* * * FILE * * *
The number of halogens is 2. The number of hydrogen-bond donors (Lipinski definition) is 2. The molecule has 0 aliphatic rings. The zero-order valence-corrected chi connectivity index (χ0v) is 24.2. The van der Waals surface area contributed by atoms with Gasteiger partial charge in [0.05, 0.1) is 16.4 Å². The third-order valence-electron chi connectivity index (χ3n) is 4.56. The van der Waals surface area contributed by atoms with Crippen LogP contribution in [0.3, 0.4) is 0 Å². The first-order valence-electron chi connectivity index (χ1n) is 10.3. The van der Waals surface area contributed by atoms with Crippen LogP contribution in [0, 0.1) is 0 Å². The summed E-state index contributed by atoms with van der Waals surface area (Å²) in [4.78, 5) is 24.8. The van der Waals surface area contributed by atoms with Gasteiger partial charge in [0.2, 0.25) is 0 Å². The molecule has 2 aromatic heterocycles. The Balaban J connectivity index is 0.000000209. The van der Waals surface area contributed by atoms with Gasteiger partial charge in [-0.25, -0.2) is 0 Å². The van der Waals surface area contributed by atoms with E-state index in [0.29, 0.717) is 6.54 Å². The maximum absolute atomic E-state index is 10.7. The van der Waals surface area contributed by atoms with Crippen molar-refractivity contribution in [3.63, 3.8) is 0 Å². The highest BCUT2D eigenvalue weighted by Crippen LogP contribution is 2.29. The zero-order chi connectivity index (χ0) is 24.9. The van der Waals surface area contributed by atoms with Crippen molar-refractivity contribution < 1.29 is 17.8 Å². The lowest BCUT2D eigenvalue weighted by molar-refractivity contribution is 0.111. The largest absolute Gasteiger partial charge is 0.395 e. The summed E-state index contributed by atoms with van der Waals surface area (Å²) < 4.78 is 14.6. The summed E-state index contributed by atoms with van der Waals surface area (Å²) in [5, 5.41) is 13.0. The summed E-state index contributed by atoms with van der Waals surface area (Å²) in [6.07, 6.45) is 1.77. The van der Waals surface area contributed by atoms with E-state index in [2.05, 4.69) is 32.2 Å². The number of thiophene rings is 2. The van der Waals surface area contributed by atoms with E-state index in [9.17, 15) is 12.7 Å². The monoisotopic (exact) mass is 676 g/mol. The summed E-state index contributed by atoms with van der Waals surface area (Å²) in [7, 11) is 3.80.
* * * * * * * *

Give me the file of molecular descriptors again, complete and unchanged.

The number of halogens is 2. The number of hydrogen-bond donors (Lipinski definition) is 2. The molecule has 0 aliphatic rings. The zero-order valence-corrected chi connectivity index (χ0v) is 24.2. The van der Waals surface area contributed by atoms with Gasteiger partial charge in [0.05, 0.1) is 16.4 Å². The third-order valence-electron chi connectivity index (χ3n) is 4.56. The van der Waals surface area contributed by atoms with Crippen LogP contribution in [0.3, 0.4) is 0 Å². The first-order valence-electron chi connectivity index (χ1n) is 10.3. The van der Waals surface area contributed by atoms with Crippen LogP contribution in [0, 0.1) is 0 Å². The summed E-state index contributed by atoms with van der Waals surface area (Å²) in [4.78, 5) is 24.8. The van der Waals surface area contributed by atoms with Gasteiger partial charge in [0.2, 0.25) is 0 Å². The molecule has 2 aromatic heterocycles. The Balaban J connectivity index is 0.000000209. The van der Waals surface area contributed by atoms with Gasteiger partial charge in [-0.25, -0.2) is 0 Å². The van der Waals surface area contributed by atoms with E-state index in [0.29, 0.717) is 6.54 Å². The maximum absolute atomic E-state index is 10.7. The van der Waals surface area contributed by atoms with Crippen molar-refractivity contribution in [3.63, 3.8) is 0 Å². The highest BCUT2D eigenvalue weighted by Crippen LogP contribution is 2.29. The zero-order chi connectivity index (χ0) is 24.9. The van der Waals surface area contributed by atoms with Crippen molar-refractivity contribution < 1.29 is 17.8 Å². The lowest BCUT2D eigenvalue weighted by molar-refractivity contribution is 0.111. The largest absolute Gasteiger partial charge is 0.395 e. The summed E-state index contributed by atoms with van der Waals surface area (Å²) < 4.78 is 14.6. The summed E-state index contributed by atoms with van der Waals surface area (Å²) in [5, 5.41) is 13.0. The summed E-state index contributed by atoms with van der Waals surface area (Å²) in [6.07, 6.45) is 1.77. The van der Waals surface area contributed by atoms with E-state index in [2.05, 4.69) is 32.2 Å². The number of thiophene rings is 2. The van der Waals surface area contributed by atoms with E-state index in [9.17, 15) is 12.7 Å². The monoisotopic (exact) mass is 676 g/mol. The summed E-state index contributed by atoms with van der Waals surface area (Å²) in [7, 11) is 3.80.